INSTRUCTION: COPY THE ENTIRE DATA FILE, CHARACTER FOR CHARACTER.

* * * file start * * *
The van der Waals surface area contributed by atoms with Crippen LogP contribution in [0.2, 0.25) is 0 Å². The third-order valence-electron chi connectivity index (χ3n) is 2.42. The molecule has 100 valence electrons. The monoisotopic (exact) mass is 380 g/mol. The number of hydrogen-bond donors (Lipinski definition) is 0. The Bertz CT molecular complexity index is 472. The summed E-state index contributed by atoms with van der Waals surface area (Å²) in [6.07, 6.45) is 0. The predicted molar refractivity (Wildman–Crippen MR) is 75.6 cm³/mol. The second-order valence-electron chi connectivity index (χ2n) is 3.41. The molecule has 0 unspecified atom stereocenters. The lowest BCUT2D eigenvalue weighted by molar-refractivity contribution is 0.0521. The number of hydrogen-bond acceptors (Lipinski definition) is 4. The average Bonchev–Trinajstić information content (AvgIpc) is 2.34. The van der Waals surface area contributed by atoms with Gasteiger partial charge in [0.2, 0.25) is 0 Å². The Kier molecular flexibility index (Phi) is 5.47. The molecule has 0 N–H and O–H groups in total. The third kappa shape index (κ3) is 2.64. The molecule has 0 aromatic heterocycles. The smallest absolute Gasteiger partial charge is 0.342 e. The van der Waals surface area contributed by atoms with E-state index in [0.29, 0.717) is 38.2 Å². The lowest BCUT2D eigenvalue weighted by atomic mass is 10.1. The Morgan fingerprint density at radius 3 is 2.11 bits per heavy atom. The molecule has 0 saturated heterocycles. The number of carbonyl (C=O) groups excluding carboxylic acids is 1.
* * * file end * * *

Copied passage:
The van der Waals surface area contributed by atoms with Crippen LogP contribution in [0.2, 0.25) is 0 Å². The third-order valence-electron chi connectivity index (χ3n) is 2.42. The molecule has 100 valence electrons. The monoisotopic (exact) mass is 380 g/mol. The number of hydrogen-bond donors (Lipinski definition) is 0. The Bertz CT molecular complexity index is 472. The summed E-state index contributed by atoms with van der Waals surface area (Å²) in [6.07, 6.45) is 0. The predicted molar refractivity (Wildman–Crippen MR) is 75.6 cm³/mol. The second-order valence-electron chi connectivity index (χ2n) is 3.41. The molecule has 0 unspecified atom stereocenters. The lowest BCUT2D eigenvalue weighted by molar-refractivity contribution is 0.0521. The number of hydrogen-bond acceptors (Lipinski definition) is 4. The average Bonchev–Trinajstić information content (AvgIpc) is 2.34. The van der Waals surface area contributed by atoms with Gasteiger partial charge in [0.2, 0.25) is 0 Å². The Kier molecular flexibility index (Phi) is 5.47. The molecule has 0 N–H and O–H groups in total. The third kappa shape index (κ3) is 2.64. The molecule has 0 aromatic heterocycles. The smallest absolute Gasteiger partial charge is 0.342 e. The van der Waals surface area contributed by atoms with E-state index in [0.29, 0.717) is 38.2 Å². The lowest BCUT2D eigenvalue weighted by atomic mass is 10.1. The Morgan fingerprint density at radius 3 is 2.11 bits per heavy atom. The molecule has 0 saturated heterocycles. The number of carbonyl (C=O) groups excluding carboxylic acids is 1.